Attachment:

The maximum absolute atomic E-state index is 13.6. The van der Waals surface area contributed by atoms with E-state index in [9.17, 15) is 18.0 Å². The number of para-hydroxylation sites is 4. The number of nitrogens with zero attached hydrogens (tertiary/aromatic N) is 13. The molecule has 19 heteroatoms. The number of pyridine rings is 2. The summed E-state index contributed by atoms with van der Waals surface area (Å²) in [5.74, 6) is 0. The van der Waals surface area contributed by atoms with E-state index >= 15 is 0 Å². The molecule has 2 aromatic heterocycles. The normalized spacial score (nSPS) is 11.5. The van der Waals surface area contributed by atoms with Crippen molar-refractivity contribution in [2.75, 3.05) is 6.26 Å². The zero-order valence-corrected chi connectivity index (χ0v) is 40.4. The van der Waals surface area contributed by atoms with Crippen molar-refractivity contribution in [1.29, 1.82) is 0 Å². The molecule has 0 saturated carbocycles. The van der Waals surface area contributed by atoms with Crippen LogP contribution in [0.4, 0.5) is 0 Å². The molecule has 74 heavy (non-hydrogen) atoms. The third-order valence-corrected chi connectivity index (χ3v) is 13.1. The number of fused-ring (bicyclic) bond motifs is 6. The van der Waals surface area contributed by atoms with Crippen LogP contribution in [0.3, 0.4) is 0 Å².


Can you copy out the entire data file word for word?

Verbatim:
The maximum absolute atomic E-state index is 13.6. The van der Waals surface area contributed by atoms with E-state index in [9.17, 15) is 18.0 Å². The number of para-hydroxylation sites is 4. The number of nitrogens with zero attached hydrogens (tertiary/aromatic N) is 13. The molecule has 19 heteroatoms. The number of pyridine rings is 2. The summed E-state index contributed by atoms with van der Waals surface area (Å²) in [5.74, 6) is 0. The van der Waals surface area contributed by atoms with E-state index >= 15 is 0 Å². The molecule has 2 aromatic heterocycles. The normalized spacial score (nSPS) is 11.5. The van der Waals surface area contributed by atoms with Crippen molar-refractivity contribution in [2.75, 3.05) is 6.26 Å². The zero-order valence-corrected chi connectivity index (χ0v) is 40.4. The van der Waals surface area contributed by atoms with Crippen molar-refractivity contribution in [1.29, 1.82) is 0 Å². The molecule has 0 saturated carbocycles. The van der Waals surface area contributed by atoms with Crippen LogP contribution in [0.4, 0.5) is 0 Å². The molecule has 74 heavy (non-hydrogen) atoms. The third-order valence-corrected chi connectivity index (χ3v) is 13.1. The number of fused-ring (bicyclic) bond motifs is 6. The van der Waals surface area contributed by atoms with Crippen LogP contribution in [0.3, 0.4) is 0 Å².